The inspiration of the design was gained from its pre-war building, its heritage being in Chinatown and it formerly being a brothel.
UNIQUE PROPERTIES / PROJECT DESCRIPTION:
PS150 is a cocktail bar set in nostalgia part of Chinatown in Kuala Lumpur, Malaysia. It is a speakeasy concept where the entrance is disguised as a traditional toy shop. The space is divided into three different sections, marking three distinct eras. Many of the original pre-war condition of the building were preserved, enhanced and reinterpreted. It also gives a sensual feel, harking back to the building’s former life as a brothel.
OPERATION / FLOW / INTERACTION:
The site was an old Chinese shop house unit with a front street and dark rear back street. The space was crippled with a challenging and a visually unexciting provision shop run by an old couple. To add to the misery, the 8m shop front span is divided into 3 parts.
What was going to be a hip bar now faces a serious problem with its presence. The solution was to create a hidden away speakeasy concept entrance that will look like a shop that was frozen in the past, making the first point of interaction by the guests a memorable one.
As guests go through the journey, the spaces and texture starts to unfold. Each space is coupled with a great sense of meaning, translating the major historical milestones in the art of cocktail - the three seating zones that bookmark three distinct eras.
In the main hall, the music and vibe comes together. The space is purely intimate and sexy. Counters are design with just the right ratios for comfortable over-the-counter conversations. A personal encounter and experience; immersive and playful.
PROJECT DURATION AND LOCATION:
The project started in July 2015 in Malaysia, Kuala Lumpur along Petaling Street and was completed in December 2015. Before and during this period, the street night scene never existed, people think of it as a complex area of town. In post 2016, the street is now cleaned up and people have started to patronise this street again. New bars and charming cafes have also sprouted up since then. The bar had been voted many times as the top 10 bars with charm in Malaysia.
FITS BEST INTO CATEGORY:
Interior Space and Exhibition Design
PRODUCTION / REALIZATION TECHNOLOGY:
This project did not use much of high technology. Focused on the methodologies in using raw materials, it ensures the old charm had been kept - Straits Chinese merchant in the 1960s.
In modern day metropolis, it was important to ensure that the design of the bar remains authentic. Recycled timber was used to build the carpentry. The traditional construction method of carpentry was harnessed by the old carpentry master hands. Some of these fitments were done without nails.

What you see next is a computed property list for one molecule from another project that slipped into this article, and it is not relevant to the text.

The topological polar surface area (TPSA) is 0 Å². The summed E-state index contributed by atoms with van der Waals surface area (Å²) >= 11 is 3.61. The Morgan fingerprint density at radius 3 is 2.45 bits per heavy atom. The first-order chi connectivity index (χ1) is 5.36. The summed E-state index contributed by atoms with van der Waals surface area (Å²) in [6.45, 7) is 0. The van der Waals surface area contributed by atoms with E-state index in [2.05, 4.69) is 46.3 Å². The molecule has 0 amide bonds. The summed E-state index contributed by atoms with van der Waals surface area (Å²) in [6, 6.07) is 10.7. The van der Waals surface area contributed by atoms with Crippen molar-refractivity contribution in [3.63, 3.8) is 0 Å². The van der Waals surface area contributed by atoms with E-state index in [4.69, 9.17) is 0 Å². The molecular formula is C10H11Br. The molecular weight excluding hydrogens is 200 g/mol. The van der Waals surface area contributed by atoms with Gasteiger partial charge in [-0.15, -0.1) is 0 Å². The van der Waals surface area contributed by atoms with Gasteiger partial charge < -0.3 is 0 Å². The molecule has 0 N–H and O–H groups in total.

The original pre-war bricks were exposed and its plaster stripped away, revealing the textures of the building that was once lost in time.
Natural cement was used to mimic the old style of these Straits Chinese shop houses. Whimsical spayed-on patterns on the floor mimic the traditional Indian Hanna tattoo. These subtle details were added to enhance the richness of the experience, giving an “indie” feel.
The pre-war 1940s bricks, fittings and fixtures, its decorations of old forgotten toys and photographs, materials and applications made it all very challenging in modern day Malaysia.
SPECIFICATIONS / TECHNICAL PROPERTIES:
Bar, Speakeasy, Heritage, Memory, Pre-War, Nostalgia
The beginning of our research was the search for a good and suitable space for the bar. There were a lot of “speakeasy” bars sprouting up in Kuala Lumpur. However, many of which were of European or English type gentlemen bars; formal timber panelling and baroque picture frames. It is all about being trendy.
It was felt that the guests need the soul and experience that is totally local and is meaningful to anyone staying in Malaysia. A bar that Malaysians can truly say “I’m local”.
Designing a bar is like creating a cult culture in itself. Creating secret doors and walking through darken back streets are a must haves for a “speakeasy” concept bar. There is actually a heavy metal door at the rear of the bar, which was also a secondary entrance for guests who want a dark street entrance adventure.
This street was also once a thriving brothel district which has since been cleared out. The unique history of the 1920s seems to echo a sense of rich identity, not as a bar or a brothel, but in ways of how positively the community had moved on. Surreally, the architecture and space stood still in time.
The point of entry was the greatest hurdle while mentioning about the old school toy shop experience as its entrance; this did not happen until the last one month of the project being handed over. The original space was at the middle section and the rear of the dark back street entrance. The owners of the provision shop wanted the front section to be selling women’s hairclips. It was a nightmare until the last moment when the owners pushed the idea to the old couple that it will bring life to the front of the street. Hence, the iconic PS150 toy shop entrance was born.
Perhaps it was by chance and will of the space that the front entrance was given. This completes the idea of having a suitable entrance. From a community stand point, the street has now seen incredible transformation. PS150 has indeed changed the experience of Petaling Street.
TEAM MEMBERS (3) :
Creative Director: Mr Benjamin Kim, Interior Designer: Ms Vanny Gan and